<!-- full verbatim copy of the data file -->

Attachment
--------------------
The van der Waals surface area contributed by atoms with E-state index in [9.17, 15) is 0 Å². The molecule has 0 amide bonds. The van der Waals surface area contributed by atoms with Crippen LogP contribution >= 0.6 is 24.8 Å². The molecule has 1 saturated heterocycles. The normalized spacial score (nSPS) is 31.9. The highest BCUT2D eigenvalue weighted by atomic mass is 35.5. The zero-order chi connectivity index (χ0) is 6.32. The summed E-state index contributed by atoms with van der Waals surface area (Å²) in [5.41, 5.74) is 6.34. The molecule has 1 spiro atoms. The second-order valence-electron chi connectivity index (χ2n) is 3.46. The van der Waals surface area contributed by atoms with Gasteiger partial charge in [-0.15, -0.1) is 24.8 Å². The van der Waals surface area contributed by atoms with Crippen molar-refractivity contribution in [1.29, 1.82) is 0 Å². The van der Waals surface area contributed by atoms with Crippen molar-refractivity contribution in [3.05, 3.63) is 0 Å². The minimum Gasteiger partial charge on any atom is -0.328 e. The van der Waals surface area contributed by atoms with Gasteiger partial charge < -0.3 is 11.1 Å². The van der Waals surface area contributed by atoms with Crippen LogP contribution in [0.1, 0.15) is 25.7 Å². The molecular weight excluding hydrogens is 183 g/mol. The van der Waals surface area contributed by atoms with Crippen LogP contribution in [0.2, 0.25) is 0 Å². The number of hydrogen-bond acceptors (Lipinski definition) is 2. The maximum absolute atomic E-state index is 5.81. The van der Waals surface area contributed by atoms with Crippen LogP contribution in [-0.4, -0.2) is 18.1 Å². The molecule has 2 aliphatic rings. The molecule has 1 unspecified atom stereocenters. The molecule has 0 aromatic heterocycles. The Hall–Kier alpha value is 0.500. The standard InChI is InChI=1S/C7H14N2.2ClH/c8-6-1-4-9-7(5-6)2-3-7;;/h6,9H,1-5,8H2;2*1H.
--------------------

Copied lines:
The van der Waals surface area contributed by atoms with E-state index in [9.17, 15) is 0 Å². The molecule has 0 amide bonds. The van der Waals surface area contributed by atoms with Crippen LogP contribution >= 0.6 is 24.8 Å². The molecule has 1 saturated heterocycles. The normalized spacial score (nSPS) is 31.9. The highest BCUT2D eigenvalue weighted by atomic mass is 35.5. The zero-order chi connectivity index (χ0) is 6.32. The summed E-state index contributed by atoms with van der Waals surface area (Å²) in [5.41, 5.74) is 6.34. The molecule has 1 spiro atoms. The second-order valence-electron chi connectivity index (χ2n) is 3.46. The van der Waals surface area contributed by atoms with Gasteiger partial charge in [-0.15, -0.1) is 24.8 Å². The van der Waals surface area contributed by atoms with Crippen molar-refractivity contribution in [1.29, 1.82) is 0 Å². The van der Waals surface area contributed by atoms with Crippen molar-refractivity contribution in [3.05, 3.63) is 0 Å². The minimum Gasteiger partial charge on any atom is -0.328 e. The van der Waals surface area contributed by atoms with Gasteiger partial charge < -0.3 is 11.1 Å². The van der Waals surface area contributed by atoms with Crippen LogP contribution in [0.1, 0.15) is 25.7 Å². The molecular weight excluding hydrogens is 183 g/mol. The van der Waals surface area contributed by atoms with Crippen LogP contribution in [0.2, 0.25) is 0 Å². The number of hydrogen-bond acceptors (Lipinski definition) is 2. The maximum absolute atomic E-state index is 5.81. The van der Waals surface area contributed by atoms with Crippen LogP contribution in [-0.4, -0.2) is 18.1 Å². The molecule has 2 aliphatic rings. The molecule has 1 unspecified atom stereocenters. The molecule has 0 aromatic heterocycles. The Hall–Kier alpha value is 0.500. The standard InChI is InChI=1S/C7H14N2.2ClH/c8-6-1-4-9-7(5-6)2-3-7;;/h6,9H,1-5,8H2;2*1H.